Money has the power to influence everyone’s decision in life. Money could even force each individual to second guess themselves, especially when they are desperate. Free agent defensive end Stanley McClover was no exception.
In McClover’s words, he humbly admitted he accept money while playing football for Auburn University. Was he the only one? Well, knowing without truly knowing, absolutely not.
When money is involved in a shaky situation, most individuals would keep quiet because they fear for their life, loyalty or reputation. In terms of being paid-for-play in collegiate sports, McClover was one of the few individuals who stated that he received money to playing college football.
McClover revealed his acceptance (along with three players in Troy Riddick, Raven Gray and Chaz Ramsey) of the cash on the HBO’s award-winning sports series, Real Sports with Bryant Gumbel, which aired March 30, 2011.
News about McClover’s remarks flood the internet and newsstands across America since his public acknowledgment of receiving cash benefits. As expected, some supported him, while others did not. Immediately followed were denials of McClover’s allegations from Auburn, LSU and Michigan State, institutions he mentioned in his segment on Real Sports.
Without talking to him personally, news types developed their opinions about McClover. Believing that the media wanted his story to pervert other motives, McClover declined to speak of his personal experience about college recruitment and his college career—until now.
“It basically started like this, in the recruitment process when you got a kid who has a lot of talent and everyone knows that this kid is talented, you know it, the coaches know it, the neighborhood knows, everybody knows that,” said McClover, in a one-on-one conversation.
“When a kid gets to that level, it can become very dangerous for a kid at that time because everybody wants to be a part of that winner, that winning circle. So when I fell into it after having a pretty good high school (Dillard High School) career as my coach at that time (Ken Scott) did a great job coaching me.”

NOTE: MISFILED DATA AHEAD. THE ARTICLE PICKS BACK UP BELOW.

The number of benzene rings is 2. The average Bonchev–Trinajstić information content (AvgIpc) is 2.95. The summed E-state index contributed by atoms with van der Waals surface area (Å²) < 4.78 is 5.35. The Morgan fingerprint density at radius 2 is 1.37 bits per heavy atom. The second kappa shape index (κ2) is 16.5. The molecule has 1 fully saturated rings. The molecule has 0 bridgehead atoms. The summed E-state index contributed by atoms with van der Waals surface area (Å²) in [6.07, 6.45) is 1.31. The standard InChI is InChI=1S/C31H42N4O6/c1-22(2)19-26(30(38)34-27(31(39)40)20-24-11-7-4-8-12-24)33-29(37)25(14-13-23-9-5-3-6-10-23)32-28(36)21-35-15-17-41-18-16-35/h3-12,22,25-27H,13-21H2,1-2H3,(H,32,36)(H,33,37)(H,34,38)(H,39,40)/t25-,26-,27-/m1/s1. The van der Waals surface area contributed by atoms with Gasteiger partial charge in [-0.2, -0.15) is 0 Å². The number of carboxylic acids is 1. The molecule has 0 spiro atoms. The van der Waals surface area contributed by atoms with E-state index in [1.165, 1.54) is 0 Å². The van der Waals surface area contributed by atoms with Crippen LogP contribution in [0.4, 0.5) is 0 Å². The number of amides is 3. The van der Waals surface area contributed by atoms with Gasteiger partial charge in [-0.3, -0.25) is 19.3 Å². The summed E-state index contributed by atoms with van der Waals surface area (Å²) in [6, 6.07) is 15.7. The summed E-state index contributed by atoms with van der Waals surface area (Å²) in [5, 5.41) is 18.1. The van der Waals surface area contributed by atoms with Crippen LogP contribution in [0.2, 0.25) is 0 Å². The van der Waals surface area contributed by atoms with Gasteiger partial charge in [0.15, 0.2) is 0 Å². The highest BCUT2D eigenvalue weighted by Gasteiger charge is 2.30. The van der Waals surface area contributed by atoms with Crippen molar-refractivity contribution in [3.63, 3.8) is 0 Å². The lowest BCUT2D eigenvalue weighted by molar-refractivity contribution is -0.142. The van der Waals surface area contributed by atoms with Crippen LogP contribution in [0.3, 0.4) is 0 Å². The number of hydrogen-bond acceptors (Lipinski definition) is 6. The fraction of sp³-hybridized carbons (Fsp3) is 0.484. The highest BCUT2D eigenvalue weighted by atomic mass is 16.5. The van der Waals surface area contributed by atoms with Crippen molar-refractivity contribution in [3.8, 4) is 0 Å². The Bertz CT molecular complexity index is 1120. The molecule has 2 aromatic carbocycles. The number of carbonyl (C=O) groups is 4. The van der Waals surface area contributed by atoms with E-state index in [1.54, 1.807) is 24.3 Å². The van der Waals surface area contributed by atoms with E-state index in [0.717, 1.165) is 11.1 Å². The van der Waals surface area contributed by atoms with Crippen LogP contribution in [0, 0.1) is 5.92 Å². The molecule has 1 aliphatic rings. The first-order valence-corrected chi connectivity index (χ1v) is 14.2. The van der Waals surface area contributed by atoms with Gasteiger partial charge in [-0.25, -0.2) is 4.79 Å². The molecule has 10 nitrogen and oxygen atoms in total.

“I did not have a lot of discipline when I was coming up,” he added. ”So I was a little loose and I was a little out there. I started going to a lot of camps and whatever. When I was offered money while I was at camps, I looked at it as a blessing for me at the time because I didn’t have nothing, I didn’t have money coming up. I wasn’t able to buy Jordans and anything and my mom, a single parent mother, it was tough on us. So when anyone offered me anything, I would take it, thinking it could mess me up.”
As McClover looked back on his decision of taking money from schools, the one thing he regret was allowing himself to hinder his dream. The talented athlete from Fort Lauderdale was headed to Ohio State, until the all-mighty dollar changed his mind.
“I had my eyes set on going to Miami or Ohio State,” said McClover. “That’s where I naturally wanted to go. That was my dream, to go play college football at. That was my goal and that’s all I wanted to do. When Auburn came into the picture, I never knew who Auburn was. I didn’t have a clue about Auburn’s history, didn’t know nothing about their players…I didn’t know nothing about Auburn.”
“All I knew that Auburn was willing to give me money to come to their school,” he continued. ”I’m not proud about the decisions I made, far as taking money from schools, because at the end of the day, it hurt me more than the school because the school is always going to be there. I took a bad name and a lot of negative things came with taking all that money. I felt like I owe the school, like I sold my soul for taking that money. It was one of those things where I committed to Ohio State University and word got to Auburn, and I don’t know how the news got to Auburn so quick, but when they find out that I committed to Ohio State, they offered me money and I took it.”
“At the time, I thought I felt I was doing something, a big dawg, getting money for going to school,” he added. “I didn’t think about what I was doing. But when I got to Auburn, I realized that wasn’t the school I wanted to be at, but since I took money from the college, I felt like I owe that college to attend.”
“I feel like this is a part of the problem now at colleges when these kids get offered money. They feel that they owe that college, that coach to come to their school, meaning the kid is not coming to the school of their choice, where their heart is at. They are going to the school that is paying them the most money.”
McClover attended Auburn from 2003 to 2006 and was originally selected by the Carolina Panthers in the 2006 NFL Draft. So, McClover was able to get to the NFL, like he dreamed he would. However, when McClover looks back, attending Ohio State was a dream he destroyed, due to the stage he was at in his life during the time.